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A History of the Ancient Icy Therapy Known as Cryotherapy

If you’ve ever sprained an ankle, twisted a knew, pulled a muscle, or suffered from twinges of pain and reached for an ice pack or soaked in a tub full of frigid water, did you know that you were practicing an ancient form of alternative medicine known as cryotherapy? It’s true! Cryotherapy, which is derived from the Greek words cryo (meaning cold) and therapy (meaning cure), and it has been practiced for a long, long time. 

There’s no doubt that cryotherapy is most commonly used to treat pain and inflammation, and for those two ailments, it’s certainly highly effective; however, exposing the body to subzero temperatures offers a wealth of other benefits. In fact, it’s been proven to be a successful treatment for rheumatoid arthritis, skin conditions, like eczema, boils, and even acne, and it can even help to shrink internal cyst and some types of cancerous tumors. It’s also been touted to offer a laundry list of other physical and mental health benefits; it can boost metabolic rate and support weight loss, enhance the mood by alleviating symptoms that are associated with anxiety and depression, and to promote better sleep – among many other benefits. 

But where did cryotherapy originate? Who first discovered that exposing the body to super-cold temperatures is beneficial for health and wellness? To learn more about the history of cryotherapy and how it came to be so popular in modern natural medicine and wellness, keep on reading. 

The Origins of Cryotherapy

While it’s known that cryotherapy is a centuries-old practice, there is some confusion about its origins; namely, where it originated. It was referenced numerous times in the Edwin Smith papyrus, one of the oldest medical and surgical records, that dates back to 3500 BC in ancient Egypt.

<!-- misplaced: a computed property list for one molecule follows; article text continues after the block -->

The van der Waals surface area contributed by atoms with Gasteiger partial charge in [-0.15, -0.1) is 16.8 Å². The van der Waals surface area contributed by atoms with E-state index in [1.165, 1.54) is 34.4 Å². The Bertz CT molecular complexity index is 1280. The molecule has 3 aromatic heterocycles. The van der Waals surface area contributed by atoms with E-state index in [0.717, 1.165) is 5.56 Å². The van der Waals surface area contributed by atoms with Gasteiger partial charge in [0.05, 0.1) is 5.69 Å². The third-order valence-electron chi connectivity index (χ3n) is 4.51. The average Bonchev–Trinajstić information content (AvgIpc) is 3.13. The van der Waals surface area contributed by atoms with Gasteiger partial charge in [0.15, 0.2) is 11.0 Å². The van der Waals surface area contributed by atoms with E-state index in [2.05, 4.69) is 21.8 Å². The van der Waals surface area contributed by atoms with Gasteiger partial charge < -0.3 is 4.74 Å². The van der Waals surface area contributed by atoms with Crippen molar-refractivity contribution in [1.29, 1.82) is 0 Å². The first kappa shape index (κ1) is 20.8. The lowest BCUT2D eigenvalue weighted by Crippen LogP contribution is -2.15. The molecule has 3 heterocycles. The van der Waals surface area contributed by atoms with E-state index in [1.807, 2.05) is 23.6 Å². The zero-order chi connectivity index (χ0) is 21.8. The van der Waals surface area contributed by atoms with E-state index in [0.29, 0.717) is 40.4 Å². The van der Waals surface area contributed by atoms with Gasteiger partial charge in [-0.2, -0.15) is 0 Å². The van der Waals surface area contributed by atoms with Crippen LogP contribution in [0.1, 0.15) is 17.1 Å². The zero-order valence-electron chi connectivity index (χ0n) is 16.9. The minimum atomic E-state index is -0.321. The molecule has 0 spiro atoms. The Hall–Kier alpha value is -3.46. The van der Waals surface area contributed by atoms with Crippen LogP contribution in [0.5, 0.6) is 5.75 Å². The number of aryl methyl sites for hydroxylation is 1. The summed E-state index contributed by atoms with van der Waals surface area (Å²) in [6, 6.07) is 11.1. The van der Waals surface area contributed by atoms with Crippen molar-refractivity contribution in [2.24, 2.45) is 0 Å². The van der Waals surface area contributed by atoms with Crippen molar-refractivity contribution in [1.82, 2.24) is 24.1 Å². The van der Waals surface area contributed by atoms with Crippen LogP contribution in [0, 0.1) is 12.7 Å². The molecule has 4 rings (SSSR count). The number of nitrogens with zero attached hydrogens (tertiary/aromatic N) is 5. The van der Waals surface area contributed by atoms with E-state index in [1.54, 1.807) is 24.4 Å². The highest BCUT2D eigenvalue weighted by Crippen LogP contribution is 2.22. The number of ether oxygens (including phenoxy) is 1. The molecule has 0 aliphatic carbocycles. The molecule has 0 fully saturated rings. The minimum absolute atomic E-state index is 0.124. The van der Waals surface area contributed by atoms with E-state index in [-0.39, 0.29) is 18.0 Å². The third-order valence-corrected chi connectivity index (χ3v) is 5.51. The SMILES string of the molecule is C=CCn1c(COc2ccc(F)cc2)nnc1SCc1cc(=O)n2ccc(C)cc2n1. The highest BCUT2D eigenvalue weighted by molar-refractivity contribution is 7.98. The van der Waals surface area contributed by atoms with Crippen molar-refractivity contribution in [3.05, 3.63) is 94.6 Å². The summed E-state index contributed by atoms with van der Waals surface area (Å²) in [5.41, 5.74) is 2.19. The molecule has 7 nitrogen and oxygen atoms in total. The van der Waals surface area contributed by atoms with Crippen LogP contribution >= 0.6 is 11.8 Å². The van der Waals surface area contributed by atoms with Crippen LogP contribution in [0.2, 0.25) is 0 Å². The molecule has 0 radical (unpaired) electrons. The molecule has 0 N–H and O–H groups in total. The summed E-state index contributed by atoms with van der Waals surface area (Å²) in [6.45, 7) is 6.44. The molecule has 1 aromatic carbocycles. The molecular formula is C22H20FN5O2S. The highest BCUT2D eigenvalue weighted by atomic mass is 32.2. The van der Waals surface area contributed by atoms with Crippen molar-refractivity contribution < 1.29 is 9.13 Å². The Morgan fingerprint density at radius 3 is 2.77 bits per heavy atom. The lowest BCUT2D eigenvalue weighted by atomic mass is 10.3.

This ancient remedy was used by the Egyptians to treat physical injuries, pain, swelling, and trauma. But the Egypt wasn’t the only ancient civilization that used cryotherapy; it was also used in ancient Greece. In 400 BC, Hippocrates, the ancient Greek physician who is said to be the “father of modern medicine”, used icy cold temperatures to treat pain and inflammation and was a strong proponent of the use of cryotherapy for a great many health-related purposes. 

Another notable period in the history of cryotherapy was around 1050 AD. It is said that then, Anglo-Saxon monks recorded their use of cold as a local anesthetic. They would use icy cold to numb as a numbing agent prior to surgeries. Faster forward to the 1800s, cryotherapy was highly regarded and well known for the many therapeutic benefits it offered. 

James Arnott – A Pioneer of Cryotherapy 

While subzero temperatures for therapeutic purposes has long been used throughout history, it really started to become popularized in the 19th century, when Dr. James Arnott, an English Physician who is regarded as the pioneer of cryotherapy, started to really document and educate the benefits of using cryotherapy for health-related purposes. Dr. Arnott is also regarded as the father of modern cryosurgery, which involves the use of freezing temperatures to destroy harmful or abnormal tissue growth. In 1845, Dr. Arnott found that icy cold temperatures were also highly effective in the treatment of migraine and neuralgia headaches.